A few weeks ago, I was sitting in my apartment bedroom in Buenos Aires, Argentina, putting the final touches on the rest of my summer. It was mid-May, final exams were near, and it was about time to leave for my next journey: working at a permaculture farm and horse ranch in the Sacred Valley of Peru. I would be working there for eight weeks as a volunteer and apprentice, learning about local cooking, methods of permaculture, healthy eating, how to run a locally-sourced business in the booming tourist-industry of Peru, sustainable living, and the importance of physical outdoor-work. As with all of my new projects, I was ready to meet the experience with an open mind and heart. I knew for certain it was going to be demanding work, based on accounts from past volunteers and the extensive list of rules I received from the owner, but I was eager for the challenge. Trying times lead to significant personal growth, and I consciously strive to seek out and actively pursue such opportunities.
But things didn’t pan out quite as smoothly as I expected. Over the course of the past two weeks since I began my volunteer project, I have indeed learned a great deal. However, it is a result of recognizing improper treatment, and having the courage and self-love to actually leave an unhealthy environment. I felt as though I was being treated with extreme disrespect, my ideas (and the ideas of the other volunteers) were dismissed faster than they could even be brought up, I couldn’t shake this constant state of anxiety, I was terrified of making mistakes or asking questions for fear of being ridiculed or kicked out, and I felt like the only way I could survive there was through total self-submission and suppression of my inner light. I strive to meet challenges with openness, and one of my life-guiding mottos is to finish what I start, but the treatment I was experiencing was just absolutely unacceptable. And so for the sake of my soul and my sanity, I left.
In a matter of nine days, I have found a new and exciting project to pursue, a loving home-stay, a reawakened desire to learn about this unique and vibrant culture that exists in the Sacred Valley, and a fiery curiosity to fuel the pursuit of my passions through active, self-inspired work. I will now be working as a volunteer and apprentice to a spiritual life-guide from Mexico who is opening her healing retreat center here in the Sacred Valley – Arkana Spiritual Center del Valle Sagrado. The center focuses on deep holistic healing through ceremony, communion with nature, and sacred plant medicines. Chandra and I met the night before I left my position at the ranch. I had been invited to a re-birth ceremony in honor of the new moon that she was leading. Within half an hour of speaking with one another, I learned all about her project and expressed my sincere interest in becoming her apprentice. She accepted my desire to volunteer with bright eyes and open arms, and in a matter of thirty minutes, I had found a new project for the summer. Somehow, and almost cosmically, just the next day I found an inexpensive (and gorgeous) homestay to live in until mid-August. I have just started living with a beautiful single mother named Rachel, and her 4-year old daughter, Aanka. Already I feel 1000x more “right” than I ever did while at the ranch.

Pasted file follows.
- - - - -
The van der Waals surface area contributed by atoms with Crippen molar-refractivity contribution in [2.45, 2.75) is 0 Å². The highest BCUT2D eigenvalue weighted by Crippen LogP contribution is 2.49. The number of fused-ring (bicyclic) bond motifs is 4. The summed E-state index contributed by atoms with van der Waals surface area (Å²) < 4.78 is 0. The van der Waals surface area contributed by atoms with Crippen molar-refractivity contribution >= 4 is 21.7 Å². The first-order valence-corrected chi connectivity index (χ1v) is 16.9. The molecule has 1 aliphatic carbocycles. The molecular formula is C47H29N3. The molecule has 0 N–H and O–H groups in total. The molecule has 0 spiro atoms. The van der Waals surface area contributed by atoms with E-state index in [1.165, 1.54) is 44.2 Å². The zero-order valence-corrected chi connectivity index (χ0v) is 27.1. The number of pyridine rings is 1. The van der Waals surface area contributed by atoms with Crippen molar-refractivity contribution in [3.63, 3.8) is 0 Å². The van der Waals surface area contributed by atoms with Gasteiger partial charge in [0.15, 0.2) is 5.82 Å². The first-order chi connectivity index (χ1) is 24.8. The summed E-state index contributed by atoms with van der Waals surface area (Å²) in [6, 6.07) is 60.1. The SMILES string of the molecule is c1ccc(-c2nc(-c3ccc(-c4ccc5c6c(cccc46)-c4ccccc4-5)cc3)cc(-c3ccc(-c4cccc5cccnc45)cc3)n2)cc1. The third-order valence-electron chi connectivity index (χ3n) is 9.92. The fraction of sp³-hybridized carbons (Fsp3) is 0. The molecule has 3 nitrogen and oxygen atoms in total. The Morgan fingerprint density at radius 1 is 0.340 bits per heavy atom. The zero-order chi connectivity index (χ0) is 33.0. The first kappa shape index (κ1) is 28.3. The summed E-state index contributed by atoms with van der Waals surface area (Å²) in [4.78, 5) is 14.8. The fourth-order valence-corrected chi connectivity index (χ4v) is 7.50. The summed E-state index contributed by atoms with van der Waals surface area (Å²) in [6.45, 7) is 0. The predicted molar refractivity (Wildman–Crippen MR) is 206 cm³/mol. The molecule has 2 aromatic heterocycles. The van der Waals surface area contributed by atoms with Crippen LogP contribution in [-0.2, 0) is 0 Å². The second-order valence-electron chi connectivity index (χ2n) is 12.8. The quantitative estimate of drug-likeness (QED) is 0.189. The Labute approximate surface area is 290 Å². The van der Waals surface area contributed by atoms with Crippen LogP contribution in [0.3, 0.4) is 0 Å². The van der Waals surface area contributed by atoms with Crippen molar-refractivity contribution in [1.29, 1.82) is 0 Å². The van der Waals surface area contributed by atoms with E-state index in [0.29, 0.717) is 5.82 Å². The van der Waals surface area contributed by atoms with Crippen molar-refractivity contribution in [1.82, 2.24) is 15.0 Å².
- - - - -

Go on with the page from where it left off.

And so, over the course of this volatile and unexpected past week-and-a-half, I have learned several important things …